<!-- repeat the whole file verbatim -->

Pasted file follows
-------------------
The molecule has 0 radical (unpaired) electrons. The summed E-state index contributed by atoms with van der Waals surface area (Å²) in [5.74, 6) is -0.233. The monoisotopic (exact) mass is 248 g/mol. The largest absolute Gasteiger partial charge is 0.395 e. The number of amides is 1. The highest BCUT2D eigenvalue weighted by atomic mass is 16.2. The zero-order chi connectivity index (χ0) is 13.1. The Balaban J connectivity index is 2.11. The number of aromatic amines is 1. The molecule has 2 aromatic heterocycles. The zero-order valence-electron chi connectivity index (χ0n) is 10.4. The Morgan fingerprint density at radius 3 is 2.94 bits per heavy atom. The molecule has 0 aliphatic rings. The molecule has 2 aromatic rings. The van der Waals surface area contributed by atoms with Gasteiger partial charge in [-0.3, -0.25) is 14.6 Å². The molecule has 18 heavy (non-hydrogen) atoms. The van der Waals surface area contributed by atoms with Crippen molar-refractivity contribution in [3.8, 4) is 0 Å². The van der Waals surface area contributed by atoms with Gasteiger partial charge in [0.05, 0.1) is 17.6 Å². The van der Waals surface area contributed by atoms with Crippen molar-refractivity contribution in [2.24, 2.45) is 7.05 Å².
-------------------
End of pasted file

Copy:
The molecule has 0 radical (unpaired) electrons. The summed E-state index contributed by atoms with van der Waals surface area (Å²) in [5.74, 6) is -0.233. The monoisotopic (exact) mass is 248 g/mol. The largest absolute Gasteiger partial charge is 0.395 e. The number of amides is 1. The highest BCUT2D eigenvalue weighted by atomic mass is 16.2. The zero-order chi connectivity index (χ0) is 13.1. The Balaban J connectivity index is 2.11. The number of aromatic amines is 1. The molecule has 2 aromatic heterocycles. The zero-order valence-electron chi connectivity index (χ0n) is 10.4. The Morgan fingerprint density at radius 3 is 2.94 bits per heavy atom. The molecule has 0 aliphatic rings. The molecule has 2 aromatic rings. The van der Waals surface area contributed by atoms with Gasteiger partial charge in [-0.3, -0.25) is 14.6 Å². The molecule has 18 heavy (non-hydrogen) atoms. The van der Waals surface area contributed by atoms with Crippen molar-refractivity contribution in [3.8, 4) is 0 Å². The van der Waals surface area contributed by atoms with Gasteiger partial charge in [0.05, 0.1) is 17.6 Å². The van der Waals surface area contributed by atoms with Crippen molar-refractivity contribution in [2.24, 2.45) is 7.05 Å².